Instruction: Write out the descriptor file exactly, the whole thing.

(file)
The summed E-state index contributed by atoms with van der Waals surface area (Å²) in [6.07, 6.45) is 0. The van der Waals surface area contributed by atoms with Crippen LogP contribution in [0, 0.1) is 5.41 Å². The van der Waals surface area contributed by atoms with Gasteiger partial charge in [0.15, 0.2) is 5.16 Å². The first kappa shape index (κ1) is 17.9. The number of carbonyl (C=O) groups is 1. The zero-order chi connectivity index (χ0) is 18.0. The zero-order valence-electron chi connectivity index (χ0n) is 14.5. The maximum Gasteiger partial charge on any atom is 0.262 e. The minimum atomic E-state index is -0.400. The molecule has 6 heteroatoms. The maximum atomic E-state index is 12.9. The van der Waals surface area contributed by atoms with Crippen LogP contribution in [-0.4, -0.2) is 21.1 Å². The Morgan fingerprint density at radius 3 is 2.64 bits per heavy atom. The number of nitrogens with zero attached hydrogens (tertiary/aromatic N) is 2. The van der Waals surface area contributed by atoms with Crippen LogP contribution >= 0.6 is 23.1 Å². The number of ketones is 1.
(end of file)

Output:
The summed E-state index contributed by atoms with van der Waals surface area (Å²) in [6.07, 6.45) is 0. The van der Waals surface area contributed by atoms with Crippen LogP contribution in [0, 0.1) is 5.41 Å². The van der Waals surface area contributed by atoms with Gasteiger partial charge in [0.15, 0.2) is 5.16 Å². The first kappa shape index (κ1) is 17.9. The number of carbonyl (C=O) groups is 1. The zero-order chi connectivity index (χ0) is 18.0. The zero-order valence-electron chi connectivity index (χ0n) is 14.5. The maximum Gasteiger partial charge on any atom is 0.262 e. The minimum atomic E-state index is -0.400. The molecule has 6 heteroatoms. The maximum atomic E-state index is 12.9. The van der Waals surface area contributed by atoms with Crippen LogP contribution in [-0.4, -0.2) is 21.1 Å². The Morgan fingerprint density at radius 3 is 2.64 bits per heavy atom. The number of nitrogens with zero attached hydrogens (tertiary/aromatic N) is 2. The van der Waals surface area contributed by atoms with Crippen LogP contribution >= 0.6 is 23.1 Å². The number of ketones is 1.